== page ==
Epidemiology of migraine in men

Results from the Chronic Migraine Epidemiology and Outcomes (CaMEO) Study

Ann I. Scher, Shuu Jiun Wang, Zaza Katsarava, Dawn C. Buse, Kristina M. Fanning, Aubrey Manack Adams, Richard B. Lipton

Research output: Contribution to journalArticle

1 Citation (Scopus)

Abstract

Objective: To assess migraine epidemiology in men by examining gender differences in disease presentation, comorbidities, and prognosis. Patients and methods: The Chronic Migraine Epidemiology and Outcomes (CaMEO) Study is a longitudinal survey of US adults with migraine identified by web questionnaire. Data were stratified by gender, collected between September 2012–November 2013, and included sociodemographics, headache features, Migraine Disability Assessment, Migraine Symptom Severity Score, Allodynia Symptom Checklist, and comorbidities. Discrete time hazard models addressed 1-year likelihood of transition from episodic to chronic migraine headache frequency. Results: Of the 16,789 migraine respondents, 4294 were men (25.6%). Compared to women, men were slightly older at onset of their headaches (mean 24.1 vs. 22.3 years) and had fewer headache days/month (4.3 vs. 5.3 days), slightly less severe attacks (Migraine Symptom Severity Score, 21.6 vs. 22.6), reduced frequencies of grade IV Migraine Disability Assessment scores (15.7% vs. 24.1%), allodynia (32.6% vs. 49.7%), chronic migraine (6.5% vs. 9.6%, each p < 0.001), and common comorbidities. Men were less likely to report consulting a doctor for their headaches and receiving a migraine diagnosis if they consulted. Men and women with episodic migraine had similar crude 1-year risk of chronic migraine onset. Controlling for known risk factors (i.e. depression, headache frequency, allodynia), men had greater likelihood of chronic migraine onset at 6, 9, and 12 months (each p < 0.05). Conclusions: Findings confirmed gender differences. Men with migraine generally have less severe attacks and disability and are less likely to receive a diagnosis than women with migraine. Prognostic factors may be better understood for women than men.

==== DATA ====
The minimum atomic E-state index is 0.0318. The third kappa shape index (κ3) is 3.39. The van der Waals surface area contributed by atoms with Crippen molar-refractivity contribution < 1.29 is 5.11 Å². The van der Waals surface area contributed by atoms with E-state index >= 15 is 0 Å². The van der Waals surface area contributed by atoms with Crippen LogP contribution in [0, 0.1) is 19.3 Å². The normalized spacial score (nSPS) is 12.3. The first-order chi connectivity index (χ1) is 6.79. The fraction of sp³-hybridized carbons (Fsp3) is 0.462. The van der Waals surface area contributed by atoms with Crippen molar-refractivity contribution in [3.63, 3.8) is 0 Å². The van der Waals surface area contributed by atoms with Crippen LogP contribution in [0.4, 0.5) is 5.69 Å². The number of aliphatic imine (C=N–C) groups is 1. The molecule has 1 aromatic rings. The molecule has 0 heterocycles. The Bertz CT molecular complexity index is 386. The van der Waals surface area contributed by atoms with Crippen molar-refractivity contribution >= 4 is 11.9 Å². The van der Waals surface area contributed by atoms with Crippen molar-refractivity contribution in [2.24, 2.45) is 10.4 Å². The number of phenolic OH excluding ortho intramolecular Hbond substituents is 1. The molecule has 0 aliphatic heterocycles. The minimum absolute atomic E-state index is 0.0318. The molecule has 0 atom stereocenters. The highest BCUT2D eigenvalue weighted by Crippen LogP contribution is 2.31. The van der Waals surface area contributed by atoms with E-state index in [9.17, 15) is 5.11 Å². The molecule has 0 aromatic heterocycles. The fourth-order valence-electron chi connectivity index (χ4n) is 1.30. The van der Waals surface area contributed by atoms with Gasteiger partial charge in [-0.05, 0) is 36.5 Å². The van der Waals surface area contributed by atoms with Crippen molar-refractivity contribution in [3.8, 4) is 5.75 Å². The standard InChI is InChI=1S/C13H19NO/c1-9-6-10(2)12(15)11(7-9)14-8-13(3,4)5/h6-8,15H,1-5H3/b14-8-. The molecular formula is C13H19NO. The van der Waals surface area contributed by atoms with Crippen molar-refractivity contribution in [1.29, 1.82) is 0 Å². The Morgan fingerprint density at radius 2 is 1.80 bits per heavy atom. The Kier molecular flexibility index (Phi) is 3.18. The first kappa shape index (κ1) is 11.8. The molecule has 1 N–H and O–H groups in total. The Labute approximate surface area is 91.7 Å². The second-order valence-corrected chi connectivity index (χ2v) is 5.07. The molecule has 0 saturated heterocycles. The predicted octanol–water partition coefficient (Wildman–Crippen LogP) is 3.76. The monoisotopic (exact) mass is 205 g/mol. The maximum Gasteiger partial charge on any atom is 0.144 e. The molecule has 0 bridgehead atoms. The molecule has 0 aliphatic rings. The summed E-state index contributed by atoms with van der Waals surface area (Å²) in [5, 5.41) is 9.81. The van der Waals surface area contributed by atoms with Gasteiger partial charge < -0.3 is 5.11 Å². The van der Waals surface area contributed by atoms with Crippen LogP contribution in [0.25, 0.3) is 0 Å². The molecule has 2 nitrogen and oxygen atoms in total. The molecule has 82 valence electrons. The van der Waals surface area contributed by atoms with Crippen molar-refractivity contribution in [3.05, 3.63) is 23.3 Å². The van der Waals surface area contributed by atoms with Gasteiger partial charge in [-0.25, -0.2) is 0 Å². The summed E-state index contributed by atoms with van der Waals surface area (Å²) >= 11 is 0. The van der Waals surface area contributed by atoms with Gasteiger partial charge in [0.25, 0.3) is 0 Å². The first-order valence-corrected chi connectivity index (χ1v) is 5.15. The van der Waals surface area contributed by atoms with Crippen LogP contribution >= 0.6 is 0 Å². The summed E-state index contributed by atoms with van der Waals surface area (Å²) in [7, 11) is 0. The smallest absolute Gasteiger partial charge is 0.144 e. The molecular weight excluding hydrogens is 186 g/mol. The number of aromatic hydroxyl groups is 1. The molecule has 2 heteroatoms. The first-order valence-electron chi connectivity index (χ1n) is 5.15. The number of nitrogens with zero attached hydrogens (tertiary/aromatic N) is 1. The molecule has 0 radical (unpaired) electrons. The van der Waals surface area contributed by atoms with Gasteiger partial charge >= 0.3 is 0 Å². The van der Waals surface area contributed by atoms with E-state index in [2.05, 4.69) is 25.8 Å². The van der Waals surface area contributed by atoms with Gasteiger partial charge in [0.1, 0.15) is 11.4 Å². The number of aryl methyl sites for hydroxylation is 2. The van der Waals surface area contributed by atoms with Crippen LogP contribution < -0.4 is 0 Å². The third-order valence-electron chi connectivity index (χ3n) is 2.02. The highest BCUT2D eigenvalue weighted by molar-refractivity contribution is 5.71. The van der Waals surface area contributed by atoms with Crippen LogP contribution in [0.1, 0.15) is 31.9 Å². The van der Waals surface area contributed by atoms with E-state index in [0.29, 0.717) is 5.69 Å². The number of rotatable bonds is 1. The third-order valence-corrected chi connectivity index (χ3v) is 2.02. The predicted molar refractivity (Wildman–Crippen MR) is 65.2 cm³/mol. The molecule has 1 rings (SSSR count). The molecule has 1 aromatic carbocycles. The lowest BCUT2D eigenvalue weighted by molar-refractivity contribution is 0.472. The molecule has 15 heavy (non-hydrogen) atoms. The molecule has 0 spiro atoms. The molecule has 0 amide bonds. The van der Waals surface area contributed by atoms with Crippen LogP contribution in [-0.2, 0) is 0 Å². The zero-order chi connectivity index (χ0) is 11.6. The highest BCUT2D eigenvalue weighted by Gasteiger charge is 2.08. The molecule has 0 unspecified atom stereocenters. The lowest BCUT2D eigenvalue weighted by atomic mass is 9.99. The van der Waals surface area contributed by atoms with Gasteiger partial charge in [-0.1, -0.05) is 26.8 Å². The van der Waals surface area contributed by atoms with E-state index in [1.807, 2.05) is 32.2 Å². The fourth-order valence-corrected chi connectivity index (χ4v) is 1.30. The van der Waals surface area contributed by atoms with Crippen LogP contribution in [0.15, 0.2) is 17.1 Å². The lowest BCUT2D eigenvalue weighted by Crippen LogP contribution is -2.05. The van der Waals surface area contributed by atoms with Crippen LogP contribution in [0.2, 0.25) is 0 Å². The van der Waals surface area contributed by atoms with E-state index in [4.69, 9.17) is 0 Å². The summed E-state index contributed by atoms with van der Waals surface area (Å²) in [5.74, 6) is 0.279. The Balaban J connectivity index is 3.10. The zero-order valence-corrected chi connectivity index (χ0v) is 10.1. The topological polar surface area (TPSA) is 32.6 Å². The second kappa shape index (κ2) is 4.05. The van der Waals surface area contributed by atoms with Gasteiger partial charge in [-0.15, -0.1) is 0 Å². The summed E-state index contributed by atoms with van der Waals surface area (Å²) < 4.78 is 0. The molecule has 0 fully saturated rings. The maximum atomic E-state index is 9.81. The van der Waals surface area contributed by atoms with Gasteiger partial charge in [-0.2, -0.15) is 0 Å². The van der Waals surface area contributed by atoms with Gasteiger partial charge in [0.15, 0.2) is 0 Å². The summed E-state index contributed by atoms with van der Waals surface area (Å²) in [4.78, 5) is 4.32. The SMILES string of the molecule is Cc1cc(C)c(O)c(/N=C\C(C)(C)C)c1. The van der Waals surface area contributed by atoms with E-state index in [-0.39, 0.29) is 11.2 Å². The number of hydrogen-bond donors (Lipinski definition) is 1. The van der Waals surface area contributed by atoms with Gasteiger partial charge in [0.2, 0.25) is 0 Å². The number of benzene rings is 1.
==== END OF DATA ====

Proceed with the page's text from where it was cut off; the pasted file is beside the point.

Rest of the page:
Original languageEnglish (US)
JournalCephalalgia
DOIs
StateAccepted/In press - Jan 1 2018

Fingerprint

Migraine Disorders
Epidemiology
Outcome Assessment (Health Care)
Headache
Hyperalgesia
Comorbidity
Headache Disorders
Symptom Assessment
Checklist
Proportional Hazards Models
Longitudinal Studies

Keywords

  • CaMEO
  • chronic migraine
  • disability
  • epidemiology
  • episodic migraine
  • headache frequency
  • men

ASJC Scopus subject areas

  • Clinical Neurology

Cite this

Epidemiology of migraine in men : Results from the Chronic Migraine Epidemiology and Outcomes (CaMEO) Study. / Scher, Ann I.; Wang, Shuu Jiun; Katsarava, Zaza; Buse, Dawn C.; Fanning, Kristina M.; Adams, Aubrey Manack; Lipton, Richard B.

In: Cephalalgia, 01.01.2018.

Research output: Contribution to journalArticle

Scher, Ann I. ; Wang, Shuu Jiun ; Katsarava, Zaza ; Buse, Dawn C. ; Fanning, Kristina M. ; Adams, Aubrey Manack ; Lipton, Richard B. / Epidemiology of migraine in men : Results from the Chronic Migraine Epidemiology and Outcomes (CaMEO) Study. In: Cephalalgia. 2018.